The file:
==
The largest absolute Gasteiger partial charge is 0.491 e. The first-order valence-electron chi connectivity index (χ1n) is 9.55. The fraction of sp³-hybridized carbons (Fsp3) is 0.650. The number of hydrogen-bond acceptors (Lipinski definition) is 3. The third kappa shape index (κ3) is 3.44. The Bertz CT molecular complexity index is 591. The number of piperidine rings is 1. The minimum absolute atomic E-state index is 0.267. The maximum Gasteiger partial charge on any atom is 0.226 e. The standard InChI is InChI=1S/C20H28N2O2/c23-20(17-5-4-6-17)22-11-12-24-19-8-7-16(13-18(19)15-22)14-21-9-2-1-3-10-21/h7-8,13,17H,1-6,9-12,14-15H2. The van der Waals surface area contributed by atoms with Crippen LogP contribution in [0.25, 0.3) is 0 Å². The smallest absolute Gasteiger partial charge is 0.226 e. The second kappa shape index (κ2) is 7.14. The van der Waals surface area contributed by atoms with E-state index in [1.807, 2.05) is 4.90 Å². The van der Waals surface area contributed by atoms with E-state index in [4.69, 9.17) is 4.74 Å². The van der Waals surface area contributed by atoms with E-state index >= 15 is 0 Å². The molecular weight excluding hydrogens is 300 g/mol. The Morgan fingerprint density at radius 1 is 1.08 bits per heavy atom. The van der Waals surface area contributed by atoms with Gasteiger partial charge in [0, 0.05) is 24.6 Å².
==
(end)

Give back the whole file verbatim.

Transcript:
The largest absolute Gasteiger partial charge is 0.491 e. The first-order valence-electron chi connectivity index (χ1n) is 9.55. The fraction of sp³-hybridized carbons (Fsp3) is 0.650. The number of hydrogen-bond acceptors (Lipinski definition) is 3. The third kappa shape index (κ3) is 3.44. The Bertz CT molecular complexity index is 591. The number of piperidine rings is 1. The minimum absolute atomic E-state index is 0.267. The maximum Gasteiger partial charge on any atom is 0.226 e. The standard InChI is InChI=1S/C20H28N2O2/c23-20(17-5-4-6-17)22-11-12-24-19-8-7-16(13-18(19)15-22)14-21-9-2-1-3-10-21/h7-8,13,17H,1-6,9-12,14-15H2. The van der Waals surface area contributed by atoms with Crippen LogP contribution in [0.25, 0.3) is 0 Å². The smallest absolute Gasteiger partial charge is 0.226 e. The second kappa shape index (κ2) is 7.14. The van der Waals surface area contributed by atoms with E-state index in [1.807, 2.05) is 4.90 Å². The van der Waals surface area contributed by atoms with E-state index in [4.69, 9.17) is 4.74 Å². The van der Waals surface area contributed by atoms with E-state index >= 15 is 0 Å². The molecular weight excluding hydrogens is 300 g/mol. The Morgan fingerprint density at radius 1 is 1.08 bits per heavy atom. The van der Waals surface area contributed by atoms with Gasteiger partial charge in [0, 0.05) is 24.6 Å².